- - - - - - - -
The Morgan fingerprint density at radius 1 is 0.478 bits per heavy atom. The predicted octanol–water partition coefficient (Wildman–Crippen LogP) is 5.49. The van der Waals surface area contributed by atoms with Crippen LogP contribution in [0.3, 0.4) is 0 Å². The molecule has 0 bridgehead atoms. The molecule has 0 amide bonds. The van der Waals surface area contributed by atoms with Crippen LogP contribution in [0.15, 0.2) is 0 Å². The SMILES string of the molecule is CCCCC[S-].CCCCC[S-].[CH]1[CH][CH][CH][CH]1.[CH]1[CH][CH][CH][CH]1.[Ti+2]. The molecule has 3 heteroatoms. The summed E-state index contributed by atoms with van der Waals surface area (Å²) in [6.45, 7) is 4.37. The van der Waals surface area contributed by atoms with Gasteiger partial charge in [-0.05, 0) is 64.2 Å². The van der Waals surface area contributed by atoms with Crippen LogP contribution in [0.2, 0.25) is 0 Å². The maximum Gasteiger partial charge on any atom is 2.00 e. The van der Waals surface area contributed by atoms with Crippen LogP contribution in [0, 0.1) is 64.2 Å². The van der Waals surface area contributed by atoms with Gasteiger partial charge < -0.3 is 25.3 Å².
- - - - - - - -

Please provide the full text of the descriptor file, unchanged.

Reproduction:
The Morgan fingerprint density at radius 1 is 0.478 bits per heavy atom. The predicted octanol–water partition coefficient (Wildman–Crippen LogP) is 5.49. The van der Waals surface area contributed by atoms with Crippen LogP contribution in [0.3, 0.4) is 0 Å². The molecule has 0 bridgehead atoms. The molecule has 0 amide bonds. The van der Waals surface area contributed by atoms with Crippen LogP contribution in [0.15, 0.2) is 0 Å². The SMILES string of the molecule is CCCCC[S-].CCCCC[S-].[CH]1[CH][CH][CH][CH]1.[CH]1[CH][CH][CH][CH]1.[Ti+2]. The molecule has 3 heteroatoms. The summed E-state index contributed by atoms with van der Waals surface area (Å²) in [6.45, 7) is 4.37. The van der Waals surface area contributed by atoms with Gasteiger partial charge in [-0.05, 0) is 64.2 Å². The van der Waals surface area contributed by atoms with Crippen LogP contribution in [0.2, 0.25) is 0 Å². The maximum Gasteiger partial charge on any atom is 2.00 e. The van der Waals surface area contributed by atoms with Crippen LogP contribution in [0, 0.1) is 64.2 Å². The van der Waals surface area contributed by atoms with Gasteiger partial charge < -0.3 is 25.3 Å².